But, instead of saying, “Well Jaina can just live elsewhere, that’ll work too,” the authors and editors had to come up with a way for Jag to join the Jedi. For him to marry Jaina, he had to give up everything and become an honorary part of the Jedi Order.
I call bullshit on that, too.
It’s true, though: in the GFFA that exists right now, a character cannot be a Jedi and live away from wherever their headquarters is at the moment. They have to be a Jedi at every moment. They have to put the Jedi first. They can’t have any other professional interests. One need only look at Mara Jade Skywalker’s funeral for proof. It was a Jedi funeral, non-Jedi need not attend. Except Mara wasn’t a Jedi for half of her life. The man who walked her down the aisle, Talon Karrde–the man who gave her a second chance by hiring her as part of his smuggling organization–was nowhere to be seen. Nor was Mirax Terrik Horn, who got arrested with Mara sometime between Vision of the Future and Vector Prime. Nor were any of Mara’s old smuggling buddies, with whom she spent ten years. This is completely and utterly wrong, not to mention a disservice to Mara’s character.
Does anyone else find this Jedi-centric universe completely boring? Remember Corran the cop? Tionne the librarian? Does anyone even remember Kirana Ti? This is a problem that relates to the diversity issue we keep harping on: everyone is now the same. No wonder I found most of Fate of the Jedi so boring.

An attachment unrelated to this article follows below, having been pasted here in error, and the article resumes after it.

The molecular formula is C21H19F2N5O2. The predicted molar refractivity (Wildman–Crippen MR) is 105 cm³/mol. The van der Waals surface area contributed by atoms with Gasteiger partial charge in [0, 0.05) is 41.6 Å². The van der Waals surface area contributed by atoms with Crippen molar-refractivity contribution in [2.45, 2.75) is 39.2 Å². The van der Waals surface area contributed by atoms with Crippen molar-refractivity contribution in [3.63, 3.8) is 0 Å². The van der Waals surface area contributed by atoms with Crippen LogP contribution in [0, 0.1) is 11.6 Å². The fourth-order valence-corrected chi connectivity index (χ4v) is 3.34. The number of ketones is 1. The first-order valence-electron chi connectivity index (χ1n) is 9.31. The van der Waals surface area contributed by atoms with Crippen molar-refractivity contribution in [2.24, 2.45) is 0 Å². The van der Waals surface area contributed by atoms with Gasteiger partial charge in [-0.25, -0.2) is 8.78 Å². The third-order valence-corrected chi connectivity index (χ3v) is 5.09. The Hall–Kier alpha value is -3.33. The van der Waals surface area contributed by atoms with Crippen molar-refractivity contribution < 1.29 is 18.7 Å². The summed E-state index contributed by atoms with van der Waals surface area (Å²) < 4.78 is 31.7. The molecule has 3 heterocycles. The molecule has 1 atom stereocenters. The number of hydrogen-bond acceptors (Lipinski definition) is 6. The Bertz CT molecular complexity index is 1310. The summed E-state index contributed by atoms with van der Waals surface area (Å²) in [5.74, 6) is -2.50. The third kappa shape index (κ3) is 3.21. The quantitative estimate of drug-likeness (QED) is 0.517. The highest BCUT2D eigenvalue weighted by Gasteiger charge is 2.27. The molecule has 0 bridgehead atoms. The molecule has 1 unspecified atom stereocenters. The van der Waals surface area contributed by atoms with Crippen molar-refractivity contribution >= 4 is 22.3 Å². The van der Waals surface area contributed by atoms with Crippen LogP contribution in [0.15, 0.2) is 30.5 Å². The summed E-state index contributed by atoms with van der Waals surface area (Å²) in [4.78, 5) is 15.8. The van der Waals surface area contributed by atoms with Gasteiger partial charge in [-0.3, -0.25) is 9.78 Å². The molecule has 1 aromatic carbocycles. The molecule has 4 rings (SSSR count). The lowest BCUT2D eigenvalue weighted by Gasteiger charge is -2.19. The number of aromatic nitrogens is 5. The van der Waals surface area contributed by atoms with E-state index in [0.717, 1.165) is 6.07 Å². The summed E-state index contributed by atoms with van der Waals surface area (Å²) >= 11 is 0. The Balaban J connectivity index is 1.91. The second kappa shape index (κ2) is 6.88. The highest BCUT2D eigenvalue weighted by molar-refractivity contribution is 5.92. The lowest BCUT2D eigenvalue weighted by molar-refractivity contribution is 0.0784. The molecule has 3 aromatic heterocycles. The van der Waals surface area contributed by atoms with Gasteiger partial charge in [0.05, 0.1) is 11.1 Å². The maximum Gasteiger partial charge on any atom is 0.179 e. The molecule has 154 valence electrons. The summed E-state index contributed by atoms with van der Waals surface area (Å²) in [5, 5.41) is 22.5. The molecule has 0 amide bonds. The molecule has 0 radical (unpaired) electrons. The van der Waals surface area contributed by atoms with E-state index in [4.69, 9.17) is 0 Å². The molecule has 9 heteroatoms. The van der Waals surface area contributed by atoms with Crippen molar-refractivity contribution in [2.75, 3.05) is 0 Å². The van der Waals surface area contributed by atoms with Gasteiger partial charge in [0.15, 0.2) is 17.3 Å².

That is why the Old Jedi Order was destroyed. They lived in a Temple, away from the rest of the general population. Regular people couldn’t relate to them. The Jedi took away their children–consensually, of course, but the practice still rubbed lots of people the wrong way. They grew arrogant. Look at what’s happened in the post-RotJ era as far back as the NJO. The government blamed the Jedi for the war with the Vong. That enmity has only grown over the years, leading to the Jedi Order being kicked off Coruscant and blamed for the war with the Lost Tribe and Abeloth.
Does anyone but me see a pattern here??? (The answer to that is no: Havac wrote a great blog post on Eleven-Thirty Eight about this same subject.)
Some people, who started reading the EU after NJO, probably won’t understand my problem with the Monolithic Jedi, as I call them. But I do. I want to go back to a time when being a Jedi was what someone did, not who someone was. Where a Jedi could be trained from birth, but still go off and have his or her own profession. Where a Jedi could get married, and living outside the Temple wouldn’t be cause for alarm that she’s going to be gone from the storyline forever.
I mean, gosh–what if Jaina’s just sick of living on Coruscant? What if she likes Adumar better?